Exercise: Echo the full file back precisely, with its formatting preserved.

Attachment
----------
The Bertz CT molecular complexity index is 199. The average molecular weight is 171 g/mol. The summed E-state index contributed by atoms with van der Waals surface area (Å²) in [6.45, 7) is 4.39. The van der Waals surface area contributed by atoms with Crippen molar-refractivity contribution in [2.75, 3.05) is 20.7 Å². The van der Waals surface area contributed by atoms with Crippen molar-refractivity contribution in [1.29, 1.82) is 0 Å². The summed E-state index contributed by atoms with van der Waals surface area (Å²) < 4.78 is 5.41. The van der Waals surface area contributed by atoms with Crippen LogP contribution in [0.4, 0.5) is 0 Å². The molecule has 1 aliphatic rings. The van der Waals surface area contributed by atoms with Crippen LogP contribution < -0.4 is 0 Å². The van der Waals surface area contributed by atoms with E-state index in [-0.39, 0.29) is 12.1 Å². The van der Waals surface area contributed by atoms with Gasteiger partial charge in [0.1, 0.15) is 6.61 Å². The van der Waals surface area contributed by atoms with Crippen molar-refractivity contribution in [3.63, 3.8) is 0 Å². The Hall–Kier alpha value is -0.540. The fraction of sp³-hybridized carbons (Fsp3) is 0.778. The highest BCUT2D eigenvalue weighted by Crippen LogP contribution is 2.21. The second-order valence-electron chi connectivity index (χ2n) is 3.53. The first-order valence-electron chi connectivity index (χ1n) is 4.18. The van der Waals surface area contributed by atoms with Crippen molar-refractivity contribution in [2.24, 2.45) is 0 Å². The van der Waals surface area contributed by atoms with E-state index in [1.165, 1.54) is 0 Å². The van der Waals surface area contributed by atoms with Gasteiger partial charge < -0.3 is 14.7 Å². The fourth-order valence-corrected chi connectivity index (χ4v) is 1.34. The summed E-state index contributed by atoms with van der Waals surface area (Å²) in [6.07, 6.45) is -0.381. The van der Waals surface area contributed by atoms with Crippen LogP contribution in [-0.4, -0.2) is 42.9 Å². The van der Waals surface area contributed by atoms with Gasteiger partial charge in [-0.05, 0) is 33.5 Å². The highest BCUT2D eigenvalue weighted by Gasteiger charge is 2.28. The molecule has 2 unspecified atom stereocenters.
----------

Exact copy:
The Bertz CT molecular complexity index is 199. The average molecular weight is 171 g/mol. The summed E-state index contributed by atoms with van der Waals surface area (Å²) in [6.45, 7) is 4.39. The van der Waals surface area contributed by atoms with Crippen molar-refractivity contribution in [2.75, 3.05) is 20.7 Å². The van der Waals surface area contributed by atoms with Crippen molar-refractivity contribution in [1.29, 1.82) is 0 Å². The summed E-state index contributed by atoms with van der Waals surface area (Å²) < 4.78 is 5.41. The van der Waals surface area contributed by atoms with Crippen LogP contribution in [0.4, 0.5) is 0 Å². The molecule has 1 aliphatic rings. The van der Waals surface area contributed by atoms with Crippen LogP contribution < -0.4 is 0 Å². The van der Waals surface area contributed by atoms with E-state index in [-0.39, 0.29) is 12.1 Å². The van der Waals surface area contributed by atoms with Gasteiger partial charge in [0.1, 0.15) is 6.61 Å². The van der Waals surface area contributed by atoms with Crippen molar-refractivity contribution in [3.63, 3.8) is 0 Å². The Hall–Kier alpha value is -0.540. The fraction of sp³-hybridized carbons (Fsp3) is 0.778. The highest BCUT2D eigenvalue weighted by Crippen LogP contribution is 2.21. The second-order valence-electron chi connectivity index (χ2n) is 3.53. The first-order valence-electron chi connectivity index (χ1n) is 4.18. The van der Waals surface area contributed by atoms with Crippen molar-refractivity contribution in [2.24, 2.45) is 0 Å². The van der Waals surface area contributed by atoms with E-state index in [1.165, 1.54) is 0 Å². The van der Waals surface area contributed by atoms with Gasteiger partial charge < -0.3 is 14.7 Å². The fourth-order valence-corrected chi connectivity index (χ4v) is 1.34. The summed E-state index contributed by atoms with van der Waals surface area (Å²) in [6.07, 6.45) is -0.381. The van der Waals surface area contributed by atoms with Crippen LogP contribution in [-0.4, -0.2) is 42.9 Å². The van der Waals surface area contributed by atoms with Gasteiger partial charge in [-0.05, 0) is 33.5 Å². The highest BCUT2D eigenvalue weighted by Gasteiger charge is 2.28. The molecule has 2 unspecified atom stereocenters.